Imploding Glass, a rare occurrence in the past, is becoming more common. Pat Burton is the general sales manager of Northern Michigan Glass, a wood window and door retailer based in Traverse City, MI. Over the past few years he has noticed a disturbing phenomenon: random, apparently spontaneous implosion of argon gas filled low-E insulating glass. Units have been reported to shatter with a bang, sometimes described as loud as a gun shot. While the broken glass usually stays within the unit, on at least one occasion glass has shattered with enough force to send glass shards flying outward.
Imploding glass used to be a rare phenomenon. But Burton finds it is becoming more common. He says he has not only seen this kind of breakage with his own productsbut in performing glass replacement work for other window retailers. In fact, he believes the problem is widespread.
The imploding units are always small in size, and made of single strength or double strength annealed glass. These are the kind of units you would find in a door transom, or a true divided lite window. The glass breaks at different times of the year, but seems to break more often during colder weather. Although he has just started to track the incidents to get better data, Burton feels the problem is showing up in argon filled low-E units produced four or five years ago.
"Were not just talking about one glass supplier. The problem seems to affect everybodys product," he said. "You can notice theres something going on by looking at almost any argon filled unit thats been around for a few years. You can see the glass bowing inwards from the distortion in the glass surface."
Burton has two theories about this. "I remember years ago, there were problems with too much desiccant in units, drawing out the nitrogen. That caused units to distort the same way. And we know that argon can escape from units. Can it get out without air getting back in, to equalize the pressure?" said Burton. Hed like to know what the experts think.
Desiccants can contribute to some argon depletion in a unit, but the effect is not progressive. In his article "Desiccant Selection" (See February 1999 USGlass), David Darwin, technical service manageradsorbents, of Grace Davison Co. of Baltimore, MD, explained how some molecular sieve desiccants adsorb nitrogen in air-filled units, and argon in argon-filled units. Can this contribute to glass breakage?
Darwin puts it this way: "The greatest effect on gas pressure inside the unit is caused by temperature, according to the "Ideal Gas Law." As the unit heats up, the pressure rises. When it cools, the pressure drops. Compared to this, the pressure changes due to desiccant adsorption are not usually great. Low-deflection desiccants like 3A molecular sieve and silica gel can add as little as five percent to the pressure change caused by temperature alone. Molecular sieves with larger pores like 4A or 13X adsorb gas more readily, and can add as much as 30 percent to the pressure change caused by temperature alone. Clearly, desiccant selection can be a contributing factor, especially when gas adsorbing desiccants are used."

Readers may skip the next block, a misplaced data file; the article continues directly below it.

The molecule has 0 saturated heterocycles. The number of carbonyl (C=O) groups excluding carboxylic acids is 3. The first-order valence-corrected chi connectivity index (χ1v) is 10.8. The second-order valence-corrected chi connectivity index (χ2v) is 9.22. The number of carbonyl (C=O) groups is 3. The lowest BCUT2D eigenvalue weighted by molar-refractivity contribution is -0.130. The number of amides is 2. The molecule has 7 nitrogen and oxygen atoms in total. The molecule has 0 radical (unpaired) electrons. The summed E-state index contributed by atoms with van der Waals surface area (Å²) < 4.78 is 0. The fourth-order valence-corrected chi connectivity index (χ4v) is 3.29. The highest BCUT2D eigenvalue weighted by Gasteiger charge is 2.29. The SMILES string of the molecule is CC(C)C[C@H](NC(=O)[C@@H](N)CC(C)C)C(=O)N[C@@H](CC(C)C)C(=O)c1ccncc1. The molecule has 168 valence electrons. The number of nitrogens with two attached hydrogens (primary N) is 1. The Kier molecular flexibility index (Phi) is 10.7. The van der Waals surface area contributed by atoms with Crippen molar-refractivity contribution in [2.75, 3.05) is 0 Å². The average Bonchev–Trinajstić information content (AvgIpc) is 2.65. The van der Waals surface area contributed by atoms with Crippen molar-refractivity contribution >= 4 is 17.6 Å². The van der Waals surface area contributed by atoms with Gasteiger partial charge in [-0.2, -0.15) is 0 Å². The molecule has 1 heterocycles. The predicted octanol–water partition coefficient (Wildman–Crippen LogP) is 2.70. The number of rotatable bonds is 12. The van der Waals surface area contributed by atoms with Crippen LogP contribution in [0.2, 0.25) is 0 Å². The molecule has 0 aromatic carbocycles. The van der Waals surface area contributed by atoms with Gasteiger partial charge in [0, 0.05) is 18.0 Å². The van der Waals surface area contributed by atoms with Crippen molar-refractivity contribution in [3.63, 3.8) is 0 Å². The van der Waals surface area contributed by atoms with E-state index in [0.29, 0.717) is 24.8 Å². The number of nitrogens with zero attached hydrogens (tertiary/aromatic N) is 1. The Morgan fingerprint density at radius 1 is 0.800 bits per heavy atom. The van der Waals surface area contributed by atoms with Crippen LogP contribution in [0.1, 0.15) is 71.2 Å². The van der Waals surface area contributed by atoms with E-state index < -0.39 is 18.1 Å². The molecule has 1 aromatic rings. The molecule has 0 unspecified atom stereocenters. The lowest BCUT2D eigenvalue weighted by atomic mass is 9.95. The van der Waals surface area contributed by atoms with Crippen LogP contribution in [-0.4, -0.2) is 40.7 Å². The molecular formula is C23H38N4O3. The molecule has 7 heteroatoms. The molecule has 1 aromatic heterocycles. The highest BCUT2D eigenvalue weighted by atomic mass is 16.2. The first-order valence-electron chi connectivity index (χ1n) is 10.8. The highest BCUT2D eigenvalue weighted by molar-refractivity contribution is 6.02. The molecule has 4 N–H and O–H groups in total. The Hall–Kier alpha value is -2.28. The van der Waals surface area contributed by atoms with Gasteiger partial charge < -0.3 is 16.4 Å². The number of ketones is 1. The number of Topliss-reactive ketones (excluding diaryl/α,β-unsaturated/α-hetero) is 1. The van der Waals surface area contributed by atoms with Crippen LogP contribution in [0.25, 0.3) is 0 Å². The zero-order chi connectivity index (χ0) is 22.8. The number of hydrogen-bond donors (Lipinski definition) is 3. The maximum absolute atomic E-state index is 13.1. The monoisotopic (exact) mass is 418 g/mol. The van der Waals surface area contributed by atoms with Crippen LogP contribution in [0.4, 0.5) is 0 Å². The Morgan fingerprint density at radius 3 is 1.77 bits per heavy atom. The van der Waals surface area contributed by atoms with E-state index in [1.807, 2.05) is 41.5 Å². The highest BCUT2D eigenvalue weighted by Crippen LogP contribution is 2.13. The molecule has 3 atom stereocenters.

Most unit manufacturers have adopted low-deflection desiccants, containing only 3A molecular sieve or blends of 3A and silica gel, to minimize both the initial argon dilution and the temperature-related gas adsorption/desorption effects.
Februarys meeting of the Sealed Insulating Glass Manufacturers Association (SIGMA) focused industry attention on the issue of long-term argon retention. It is now recognized that all insulating glass sealant systems are somewhat permeable to gases. Bob Spindler, Cardinal IGs director, product development group, explains, "its about partial vapor pressures. Air is approximately 78 percent nitrogen, 21 percent oxygen, and 1 percent argon. When you fill an IG unit with 90 percent or more argon, two things happen. The argon in the unit is under a partial pressure to escape, while nitrogen and oxygen are trying to get in. The individual gas pressures are trying to equalize."
Preliminary research indicates that argon travels through some sealants faster than nitrogen or oxygen. Ideally, a sealant would allow air (which is mostly nitrogen and oxygen) to enter the unit at the same rate the argon is escaping, and would have an air to argon exchange rate of 1:1. Some insulating glass sealants have air to argon exchange rates as high as 1:2, 1:3, or more. This means argon may be escaping up to three times faster than nitrogen and oxygen can replace it from outside the unit. The result? Progressive negative deflection of insulating glass units over time.